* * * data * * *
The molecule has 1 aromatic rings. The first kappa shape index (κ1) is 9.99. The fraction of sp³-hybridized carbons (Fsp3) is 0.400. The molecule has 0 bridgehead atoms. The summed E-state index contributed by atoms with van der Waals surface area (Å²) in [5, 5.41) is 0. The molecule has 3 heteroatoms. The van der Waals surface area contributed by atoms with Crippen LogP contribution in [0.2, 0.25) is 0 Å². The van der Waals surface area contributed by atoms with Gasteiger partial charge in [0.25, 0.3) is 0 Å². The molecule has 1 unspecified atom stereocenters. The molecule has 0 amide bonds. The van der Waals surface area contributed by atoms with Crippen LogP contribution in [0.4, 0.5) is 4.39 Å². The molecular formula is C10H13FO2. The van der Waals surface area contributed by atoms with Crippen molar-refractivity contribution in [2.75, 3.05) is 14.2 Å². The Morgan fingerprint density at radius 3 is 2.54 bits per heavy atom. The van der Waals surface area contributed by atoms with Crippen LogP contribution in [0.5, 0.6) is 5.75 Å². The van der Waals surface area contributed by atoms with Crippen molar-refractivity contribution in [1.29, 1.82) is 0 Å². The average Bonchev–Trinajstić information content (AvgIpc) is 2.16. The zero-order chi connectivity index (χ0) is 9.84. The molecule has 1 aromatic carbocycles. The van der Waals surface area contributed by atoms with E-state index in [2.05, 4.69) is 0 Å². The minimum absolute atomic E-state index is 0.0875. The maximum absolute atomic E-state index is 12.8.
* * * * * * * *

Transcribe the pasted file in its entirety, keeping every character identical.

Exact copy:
The molecule has 1 aromatic rings. The first kappa shape index (κ1) is 9.99. The fraction of sp³-hybridized carbons (Fsp3) is 0.400. The molecule has 0 bridgehead atoms. The summed E-state index contributed by atoms with van der Waals surface area (Å²) in [5, 5.41) is 0. The molecule has 3 heteroatoms. The van der Waals surface area contributed by atoms with Crippen LogP contribution in [0.2, 0.25) is 0 Å². The van der Waals surface area contributed by atoms with Gasteiger partial charge in [0.25, 0.3) is 0 Å². The molecule has 1 unspecified atom stereocenters. The molecule has 0 amide bonds. The van der Waals surface area contributed by atoms with Crippen LogP contribution in [0.4, 0.5) is 4.39 Å². The molecular formula is C10H13FO2. The van der Waals surface area contributed by atoms with Crippen molar-refractivity contribution in [2.75, 3.05) is 14.2 Å². The Morgan fingerprint density at radius 3 is 2.54 bits per heavy atom. The van der Waals surface area contributed by atoms with Crippen LogP contribution in [0.5, 0.6) is 5.75 Å². The van der Waals surface area contributed by atoms with Crippen molar-refractivity contribution in [1.29, 1.82) is 0 Å². The average Bonchev–Trinajstić information content (AvgIpc) is 2.16. The zero-order chi connectivity index (χ0) is 9.84. The molecule has 1 aromatic carbocycles. The van der Waals surface area contributed by atoms with E-state index in [2.05, 4.69) is 0 Å². The minimum absolute atomic E-state index is 0.0875. The maximum absolute atomic E-state index is 12.8.